The resolution also calls on the EU to “swiftly adopt additional sanctions targeting high-ranking Chinese officials, such as Chen Quanguo, Zhao Kezhi, Guo Shengkun and Hu Lianhe,” who have been involved in the human rights violations in Xinjiang. It also calls on China to release Uyghur scholar and 2019 Sakharov Prize Laureate Ilham Tohti, and to provide unrestricted access to Xinjiang for UN and EU special representatives. The resolution “deplored” the Chinese government’s limitations on Bachelet’s access during her recent visit to Xinjiang, and in a rare criticism, it stated that the EU “regrets the fact that UN Human Rights Commissioner Bachelet failed to clearly hold the Chinese Government accountable.” 

The resolution was passed alongside another calling for the creation of a new trade instrument to ban products made by forced labor. While this second resolution does not explicitly single out China in its text, it is widely seen as targeting well-documented Uyghur forced labor in Xinjiang. In an op-ed in France’s Le Monde this week, the authors of the resolution made a passionate call for Europe to finally ban goods produced by Uyghur forced labor from European markets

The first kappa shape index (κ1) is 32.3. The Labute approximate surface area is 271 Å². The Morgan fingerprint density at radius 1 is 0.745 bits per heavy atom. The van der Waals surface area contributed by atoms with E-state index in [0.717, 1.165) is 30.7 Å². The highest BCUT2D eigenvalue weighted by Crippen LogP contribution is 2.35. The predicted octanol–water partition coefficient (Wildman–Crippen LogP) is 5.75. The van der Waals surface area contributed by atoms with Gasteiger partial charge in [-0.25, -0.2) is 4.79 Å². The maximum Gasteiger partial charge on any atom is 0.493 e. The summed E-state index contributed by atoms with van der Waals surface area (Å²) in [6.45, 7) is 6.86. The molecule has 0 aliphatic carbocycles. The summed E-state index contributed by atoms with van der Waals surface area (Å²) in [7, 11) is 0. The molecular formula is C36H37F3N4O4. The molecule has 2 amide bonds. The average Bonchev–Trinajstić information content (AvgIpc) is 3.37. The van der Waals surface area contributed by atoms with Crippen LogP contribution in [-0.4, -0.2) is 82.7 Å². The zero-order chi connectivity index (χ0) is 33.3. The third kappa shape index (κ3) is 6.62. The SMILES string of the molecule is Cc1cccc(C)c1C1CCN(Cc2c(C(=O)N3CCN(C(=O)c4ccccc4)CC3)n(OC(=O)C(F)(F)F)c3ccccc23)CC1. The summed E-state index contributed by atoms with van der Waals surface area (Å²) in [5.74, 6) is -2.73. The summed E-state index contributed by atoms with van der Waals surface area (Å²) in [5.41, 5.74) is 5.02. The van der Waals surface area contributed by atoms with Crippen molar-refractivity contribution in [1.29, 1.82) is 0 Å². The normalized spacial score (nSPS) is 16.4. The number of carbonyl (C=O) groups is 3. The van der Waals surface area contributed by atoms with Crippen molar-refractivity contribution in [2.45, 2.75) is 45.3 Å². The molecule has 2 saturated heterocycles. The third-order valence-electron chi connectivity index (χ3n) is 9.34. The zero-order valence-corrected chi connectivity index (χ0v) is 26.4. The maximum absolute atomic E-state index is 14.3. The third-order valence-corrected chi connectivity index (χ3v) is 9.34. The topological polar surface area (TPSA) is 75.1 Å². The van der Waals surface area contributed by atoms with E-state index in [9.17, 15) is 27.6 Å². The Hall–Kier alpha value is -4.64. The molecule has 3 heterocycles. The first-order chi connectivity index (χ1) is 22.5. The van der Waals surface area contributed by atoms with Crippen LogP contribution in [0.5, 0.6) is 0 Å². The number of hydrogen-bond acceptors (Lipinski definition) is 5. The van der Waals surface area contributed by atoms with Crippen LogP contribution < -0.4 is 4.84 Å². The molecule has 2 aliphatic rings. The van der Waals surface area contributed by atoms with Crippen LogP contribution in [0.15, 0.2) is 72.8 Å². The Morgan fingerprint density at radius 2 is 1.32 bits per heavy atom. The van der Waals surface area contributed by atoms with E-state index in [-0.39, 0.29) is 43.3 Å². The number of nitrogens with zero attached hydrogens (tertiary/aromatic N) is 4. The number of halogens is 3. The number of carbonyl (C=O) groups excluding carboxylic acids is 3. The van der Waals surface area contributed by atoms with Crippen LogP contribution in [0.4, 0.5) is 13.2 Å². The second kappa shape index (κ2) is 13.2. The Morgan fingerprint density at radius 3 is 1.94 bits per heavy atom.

A crime against humanity has been penetrating our cupboards and our stores over the past five years: the subjugation of the Uyghurs by the Chinese Communist Party regime. Just a few days ago, the hacking of Xinjiang police computers allowed us to grasp the systematic nature and extent of the repression that is falling on these martyred people.